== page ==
Here endeth the story of Sir Launcelot. That which followeth is the story of Sir Tristram of Lyonesse, who was knit with Sir Launcelot into such close ties of friendship that if they had been brothers of the same blood, with the same father and mother, they could not have loved one another more than they did.
For indeed it would not be possible to tell any history of Sir Launcelot of the Lake without telling that of Sir Tristram of Lyonesse as well, for as the web of a fair fabric is woven in with the woof thereof, so were the lives of Sir Launcelot and Sir Tristram woven closely together.
Wherefore you shall now hear tell of the goodly adventures of Sir Tristram of Lyonesse; and God grant that you may have the same joy in reading thereof that I shall have in telling of them to you._
The Book of Sir Tristram
[Illustration: Sir Tristram of Lyonesse]
There was a certain kingdom called Lyonesse, and the King of that country was hight Meliadus, and the Queen thereof who was hight the Lady Elizabeth, was sister to King Mark of Cornwall.
In the country of Lyonesse, there was a very beautiful lady, who was a cunning and wicked sorceress. This lady took great love for King Meliadus, who was of an exceedingly noble appearance, and she meditated continually how she might bring him to her castle so as to have him near her.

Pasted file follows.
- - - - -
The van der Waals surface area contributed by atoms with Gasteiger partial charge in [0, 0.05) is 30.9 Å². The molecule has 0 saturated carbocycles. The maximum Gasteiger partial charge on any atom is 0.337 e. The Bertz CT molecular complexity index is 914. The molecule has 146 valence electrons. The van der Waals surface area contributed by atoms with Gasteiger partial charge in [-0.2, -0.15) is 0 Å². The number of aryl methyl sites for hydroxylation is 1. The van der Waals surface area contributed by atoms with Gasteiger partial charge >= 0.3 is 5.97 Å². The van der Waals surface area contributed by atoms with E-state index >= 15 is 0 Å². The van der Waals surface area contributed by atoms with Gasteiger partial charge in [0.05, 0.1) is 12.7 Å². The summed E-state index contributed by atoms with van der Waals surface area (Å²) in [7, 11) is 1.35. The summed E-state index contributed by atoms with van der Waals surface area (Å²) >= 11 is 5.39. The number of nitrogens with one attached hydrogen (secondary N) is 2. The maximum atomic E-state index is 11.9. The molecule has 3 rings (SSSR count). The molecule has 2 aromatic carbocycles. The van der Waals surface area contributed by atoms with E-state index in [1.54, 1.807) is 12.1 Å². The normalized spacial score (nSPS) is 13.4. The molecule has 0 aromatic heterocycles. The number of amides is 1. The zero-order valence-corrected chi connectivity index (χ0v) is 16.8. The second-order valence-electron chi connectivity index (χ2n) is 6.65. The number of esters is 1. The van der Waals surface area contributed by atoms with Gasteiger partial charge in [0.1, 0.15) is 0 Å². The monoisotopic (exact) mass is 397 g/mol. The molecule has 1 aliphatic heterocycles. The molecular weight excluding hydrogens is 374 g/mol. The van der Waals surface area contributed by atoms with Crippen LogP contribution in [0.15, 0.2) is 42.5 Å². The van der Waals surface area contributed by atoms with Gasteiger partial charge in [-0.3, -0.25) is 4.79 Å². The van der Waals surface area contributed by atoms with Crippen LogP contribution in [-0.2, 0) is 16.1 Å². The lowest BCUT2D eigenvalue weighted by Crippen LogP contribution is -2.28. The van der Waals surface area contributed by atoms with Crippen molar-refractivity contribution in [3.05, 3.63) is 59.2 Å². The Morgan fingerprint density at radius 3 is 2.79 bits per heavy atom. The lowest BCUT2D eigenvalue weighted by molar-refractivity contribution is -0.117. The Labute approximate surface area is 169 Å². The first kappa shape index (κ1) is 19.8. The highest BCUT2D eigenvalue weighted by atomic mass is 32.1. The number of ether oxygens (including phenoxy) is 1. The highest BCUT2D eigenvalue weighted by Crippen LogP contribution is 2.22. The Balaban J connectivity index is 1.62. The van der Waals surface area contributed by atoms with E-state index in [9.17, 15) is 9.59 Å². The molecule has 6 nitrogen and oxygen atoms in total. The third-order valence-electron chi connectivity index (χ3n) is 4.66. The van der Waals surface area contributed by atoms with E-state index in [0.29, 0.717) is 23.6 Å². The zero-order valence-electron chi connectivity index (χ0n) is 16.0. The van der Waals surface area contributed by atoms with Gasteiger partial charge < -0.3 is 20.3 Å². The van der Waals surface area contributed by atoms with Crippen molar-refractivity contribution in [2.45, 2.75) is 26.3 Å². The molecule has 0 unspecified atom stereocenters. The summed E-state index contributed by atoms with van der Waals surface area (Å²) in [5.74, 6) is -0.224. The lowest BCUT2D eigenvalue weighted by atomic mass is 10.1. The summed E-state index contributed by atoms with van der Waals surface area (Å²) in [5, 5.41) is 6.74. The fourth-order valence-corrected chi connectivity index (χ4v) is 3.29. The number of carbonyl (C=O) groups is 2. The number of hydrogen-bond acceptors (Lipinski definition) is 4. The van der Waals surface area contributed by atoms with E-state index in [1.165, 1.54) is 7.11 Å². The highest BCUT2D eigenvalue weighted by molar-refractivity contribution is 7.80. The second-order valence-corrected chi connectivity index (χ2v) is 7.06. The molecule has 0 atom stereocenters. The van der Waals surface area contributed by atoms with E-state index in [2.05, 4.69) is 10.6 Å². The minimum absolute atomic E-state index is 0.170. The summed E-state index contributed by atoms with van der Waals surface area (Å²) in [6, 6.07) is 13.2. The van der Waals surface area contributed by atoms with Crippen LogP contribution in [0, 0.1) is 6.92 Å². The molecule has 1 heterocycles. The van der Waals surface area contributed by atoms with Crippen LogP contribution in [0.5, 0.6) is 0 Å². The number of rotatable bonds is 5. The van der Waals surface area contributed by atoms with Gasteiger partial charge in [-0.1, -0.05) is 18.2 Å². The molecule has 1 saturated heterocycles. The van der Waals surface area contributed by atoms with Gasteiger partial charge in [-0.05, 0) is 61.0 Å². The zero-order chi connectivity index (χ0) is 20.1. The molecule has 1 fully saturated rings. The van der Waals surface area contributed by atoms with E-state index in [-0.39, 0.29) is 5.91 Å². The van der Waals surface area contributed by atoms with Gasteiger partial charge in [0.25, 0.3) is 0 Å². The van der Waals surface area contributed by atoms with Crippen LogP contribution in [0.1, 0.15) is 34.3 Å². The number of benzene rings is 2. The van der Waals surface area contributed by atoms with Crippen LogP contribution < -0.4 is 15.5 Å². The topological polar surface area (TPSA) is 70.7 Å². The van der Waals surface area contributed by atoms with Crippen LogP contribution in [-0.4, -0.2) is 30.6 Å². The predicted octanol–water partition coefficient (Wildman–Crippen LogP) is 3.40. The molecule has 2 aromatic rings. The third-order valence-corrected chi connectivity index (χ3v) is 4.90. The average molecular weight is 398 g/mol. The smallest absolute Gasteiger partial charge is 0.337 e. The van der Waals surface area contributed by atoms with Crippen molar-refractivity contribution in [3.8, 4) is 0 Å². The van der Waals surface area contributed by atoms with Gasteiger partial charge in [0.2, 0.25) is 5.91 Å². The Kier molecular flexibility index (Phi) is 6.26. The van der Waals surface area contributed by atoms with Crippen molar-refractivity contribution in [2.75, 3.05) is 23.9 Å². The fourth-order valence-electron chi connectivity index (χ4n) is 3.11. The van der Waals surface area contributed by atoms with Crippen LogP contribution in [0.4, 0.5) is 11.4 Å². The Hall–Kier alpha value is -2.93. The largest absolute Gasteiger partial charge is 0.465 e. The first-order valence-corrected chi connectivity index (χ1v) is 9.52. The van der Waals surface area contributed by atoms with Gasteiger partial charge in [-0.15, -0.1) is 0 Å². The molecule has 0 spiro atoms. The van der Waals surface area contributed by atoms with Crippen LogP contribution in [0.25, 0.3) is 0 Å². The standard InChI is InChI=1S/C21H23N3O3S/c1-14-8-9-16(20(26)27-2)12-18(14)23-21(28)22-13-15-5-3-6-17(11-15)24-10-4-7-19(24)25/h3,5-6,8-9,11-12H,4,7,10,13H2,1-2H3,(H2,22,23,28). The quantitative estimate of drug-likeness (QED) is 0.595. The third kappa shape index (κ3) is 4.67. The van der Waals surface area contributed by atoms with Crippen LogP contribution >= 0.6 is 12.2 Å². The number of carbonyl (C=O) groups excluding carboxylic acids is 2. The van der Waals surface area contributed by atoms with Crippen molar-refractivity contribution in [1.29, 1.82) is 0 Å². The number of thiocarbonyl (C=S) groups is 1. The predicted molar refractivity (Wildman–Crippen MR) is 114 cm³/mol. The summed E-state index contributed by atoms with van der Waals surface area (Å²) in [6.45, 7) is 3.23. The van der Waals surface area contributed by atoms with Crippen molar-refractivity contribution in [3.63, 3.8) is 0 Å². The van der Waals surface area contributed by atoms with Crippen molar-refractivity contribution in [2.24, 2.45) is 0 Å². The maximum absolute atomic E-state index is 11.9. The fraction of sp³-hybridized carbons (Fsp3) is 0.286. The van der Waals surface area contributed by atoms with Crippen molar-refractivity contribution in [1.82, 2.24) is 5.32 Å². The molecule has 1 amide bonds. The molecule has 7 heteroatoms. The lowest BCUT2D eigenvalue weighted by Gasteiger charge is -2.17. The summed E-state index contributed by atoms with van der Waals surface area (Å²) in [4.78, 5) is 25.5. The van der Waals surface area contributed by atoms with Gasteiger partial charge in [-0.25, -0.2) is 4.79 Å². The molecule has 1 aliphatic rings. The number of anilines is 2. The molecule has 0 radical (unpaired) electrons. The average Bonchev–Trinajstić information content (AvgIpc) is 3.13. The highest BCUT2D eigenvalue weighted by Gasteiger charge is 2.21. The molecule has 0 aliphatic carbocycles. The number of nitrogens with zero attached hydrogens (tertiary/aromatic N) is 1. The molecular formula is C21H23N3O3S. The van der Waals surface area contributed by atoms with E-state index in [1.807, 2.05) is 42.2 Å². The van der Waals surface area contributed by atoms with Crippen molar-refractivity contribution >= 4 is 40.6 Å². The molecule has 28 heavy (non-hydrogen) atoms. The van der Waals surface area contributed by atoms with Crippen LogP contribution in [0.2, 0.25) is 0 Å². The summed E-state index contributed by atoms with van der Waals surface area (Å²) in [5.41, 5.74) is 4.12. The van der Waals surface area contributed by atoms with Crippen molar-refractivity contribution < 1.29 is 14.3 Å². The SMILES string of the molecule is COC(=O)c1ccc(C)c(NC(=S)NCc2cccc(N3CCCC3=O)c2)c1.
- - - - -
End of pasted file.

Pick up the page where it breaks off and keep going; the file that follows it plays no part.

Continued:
[Sidenote: King Meliadus rides a-hunting] Now King Meliadus was a very famous huntsman, and he loved the chase above all things in the world, excepting the joy he took in the love of his Queen, the Lady Elizabeth. So, upon a certain day, in the late autumn season he was minded to go forth a-hunting, although the day was very cold and bleak.
About the prime of the day the hounds started, of a sudden, a very wonderful stag. For it was white and its horns were gilded very bright, shining like pure gold, so that the creature itself appeared like a living miracle in the forest. When this stag broke cover, the hounds immediately set chase to it with a great outcry of yelling, as though they were suddenly gone frantic, and when the King beheld the creature, he also was immediately seized as with a great fury for chasing it. For, beholding it, he shouted aloud and drove spurs into his horse, and rushed away at such a pass that his court was, in a little while, left altogether behind him, and he and the chase were entirely alone in the forest.
[Sidenote: King Meliadus chases the stag] The stag, with the hounds close behind it, ran at a great rate through the passes of the woodlands, and King Meliadus pursued it with might and main until the chase burst out of the forest into an open plain beyond the woodland. Then King Meliadus beheld that in the midst of the plain was a considerable lake of water; and that in the midst of the water was an island; and that upon the island was a very tall and stately castle. Toward this castle the stag ran with great speed, and so, coming to the lake, it leaped into the water and swam across to the island—and there was a thin sheet of clear ice upon the water close to either bank.